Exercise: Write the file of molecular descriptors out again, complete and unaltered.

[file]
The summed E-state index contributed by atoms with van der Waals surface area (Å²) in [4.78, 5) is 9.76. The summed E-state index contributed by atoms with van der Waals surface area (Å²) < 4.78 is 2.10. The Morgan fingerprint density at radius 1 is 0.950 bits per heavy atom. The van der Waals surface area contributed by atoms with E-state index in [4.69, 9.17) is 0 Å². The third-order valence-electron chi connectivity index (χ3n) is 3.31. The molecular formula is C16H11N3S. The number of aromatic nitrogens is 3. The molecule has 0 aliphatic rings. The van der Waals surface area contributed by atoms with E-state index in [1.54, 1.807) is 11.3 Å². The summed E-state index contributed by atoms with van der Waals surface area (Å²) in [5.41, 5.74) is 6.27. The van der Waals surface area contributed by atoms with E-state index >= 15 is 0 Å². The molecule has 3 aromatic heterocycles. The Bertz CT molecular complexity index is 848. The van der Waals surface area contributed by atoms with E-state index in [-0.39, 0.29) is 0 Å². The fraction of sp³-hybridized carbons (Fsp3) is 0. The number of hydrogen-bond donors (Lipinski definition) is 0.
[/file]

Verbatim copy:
The summed E-state index contributed by atoms with van der Waals surface area (Å²) in [4.78, 5) is 9.76. The summed E-state index contributed by atoms with van der Waals surface area (Å²) < 4.78 is 2.10. The Morgan fingerprint density at radius 1 is 0.950 bits per heavy atom. The van der Waals surface area contributed by atoms with E-state index in [4.69, 9.17) is 0 Å². The third-order valence-electron chi connectivity index (χ3n) is 3.31. The molecular formula is C16H11N3S. The number of aromatic nitrogens is 3. The molecule has 0 aliphatic rings. The van der Waals surface area contributed by atoms with E-state index in [1.54, 1.807) is 11.3 Å². The summed E-state index contributed by atoms with van der Waals surface area (Å²) in [5.41, 5.74) is 6.27. The van der Waals surface area contributed by atoms with E-state index >= 15 is 0 Å². The molecule has 3 aromatic heterocycles. The Bertz CT molecular complexity index is 848. The van der Waals surface area contributed by atoms with E-state index in [-0.39, 0.29) is 0 Å². The fraction of sp³-hybridized carbons (Fsp3) is 0. The number of hydrogen-bond donors (Lipinski definition) is 0.